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Fairphone: A seriously smart phone
30 Aug 2013 By Isabel Benitez
One of the main challenges that products with social and environmental principles have to face is proving they can match the higher standards expected by consumers. "Yes, you are ethical, but does your stuff work?", customers may ask.
Fairphone is producing the first smartphone in the market to open up its supply chain with transparency about how it is produced, distributed and disposed of when its first and second phases of life come to an end. While you are reading these lines, the team in the Netherlands and the UK are squeezing their brains to find the best materials (conflict-free, less pollutant); a group of sharp researchers are looking into the potential footprint of the handset, and an independent company is carrying out a social assessment at their partner factory in China.
Everything is going according to plan for Fairphone to reach their social and environmental goals, but what about the technical aspects of this handset? How smart will this smartphone be at using apps, surfing the internet and, most importantly, at making phone calls?
Fairphone is working on a high-performance mobile phone. A full list of specs is available here, but some relevant features are:
- Dragontrail glass. It'll be still be light, but more durable and scratch-resistant. Making a greener mobile phone also means contributing to stretching electronics lifespan and reducing e-waste.
- Android OS (4.2 Jelly Bean). That's open source software.
- Dual SIM. Useful if you have two different numbers but you don't want to have two phones.
- 16 GB internal memory, for music, movies, apps, games and more.
- Dual front/rear camera. 8 mp + 1.3 mp for photos and video calls.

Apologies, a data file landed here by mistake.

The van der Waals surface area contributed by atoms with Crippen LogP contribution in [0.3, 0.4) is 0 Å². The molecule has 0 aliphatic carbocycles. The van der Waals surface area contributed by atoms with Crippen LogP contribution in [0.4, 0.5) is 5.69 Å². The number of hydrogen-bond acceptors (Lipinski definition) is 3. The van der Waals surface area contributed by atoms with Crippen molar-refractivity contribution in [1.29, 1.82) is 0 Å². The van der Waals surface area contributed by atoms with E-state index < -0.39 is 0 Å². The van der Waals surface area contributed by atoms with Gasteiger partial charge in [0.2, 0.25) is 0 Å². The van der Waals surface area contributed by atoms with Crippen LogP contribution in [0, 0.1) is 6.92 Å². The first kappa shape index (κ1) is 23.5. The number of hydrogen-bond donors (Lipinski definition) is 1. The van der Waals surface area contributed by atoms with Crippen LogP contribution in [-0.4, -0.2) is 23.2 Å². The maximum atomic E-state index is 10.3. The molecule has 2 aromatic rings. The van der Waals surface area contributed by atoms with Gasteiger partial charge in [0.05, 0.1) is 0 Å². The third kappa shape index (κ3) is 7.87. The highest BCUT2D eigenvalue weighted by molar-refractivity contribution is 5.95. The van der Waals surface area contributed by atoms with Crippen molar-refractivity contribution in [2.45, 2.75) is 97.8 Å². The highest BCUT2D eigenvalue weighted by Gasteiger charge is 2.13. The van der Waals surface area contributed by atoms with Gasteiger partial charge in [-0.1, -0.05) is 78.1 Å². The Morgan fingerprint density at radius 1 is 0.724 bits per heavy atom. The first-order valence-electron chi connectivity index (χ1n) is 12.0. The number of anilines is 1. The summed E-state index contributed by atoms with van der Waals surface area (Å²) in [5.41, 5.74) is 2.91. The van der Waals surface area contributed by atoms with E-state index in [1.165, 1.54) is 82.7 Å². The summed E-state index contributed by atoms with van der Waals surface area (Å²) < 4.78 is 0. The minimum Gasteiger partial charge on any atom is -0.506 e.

In addition to these features, Fairphone will ensure this smartphone is easy to repair, the battery is replaceable, and it doesn't come with accessories (the standard USB cables and earphones you have at home will work with it, and Fairphone thinks there are enough of them loose in the world already!). Sounds interesting, doesn't it?
"Fairphone is not an original design, we have selected it from a 'catalogus'. This means it is based on a standard model, although it's definitely got some differences", says the team responsible for the design of the handset. "The resources used are more honest, the battery cover is adjusted, we have replaced the touchscreen, and have added a compass and gyroscope. The memory is expanded from 4GB to 16GB".
Fairphone explains this smartphone will be comparable to the Galaxy SII, "though it will be a little thicker and not the most beautiful phone you've ever seen". It won't be perfect ("is not a speed devil and falls somewhere between a mid-range and high-end phone"), but there are other aspects that add value to it:
"The most special thing about the Fairphone is that all parts are for sale via the website; everything from th e battery to the camera motherboard and all the other parts that can possibly be replaced. It includes a manual that helps users to repair it themselves. Our adopted manifesto is 'If you can't open it, you don't own it'."
Fairphone will be ready to get to its first users this late Autumn. Over 13,700 people have ordered this handset so far; that's 13,700 people who have not just bought a phone but also joined a movement which aims to change the way the electronics are made and build an economy founded on fairer principles.
Photo credit: Fairphone
Would you like to learn more about Fairphone?
Visit www.fairphone.com and watch out this space for news and updates.
Next month: Recycling my phone - the end of the chain.
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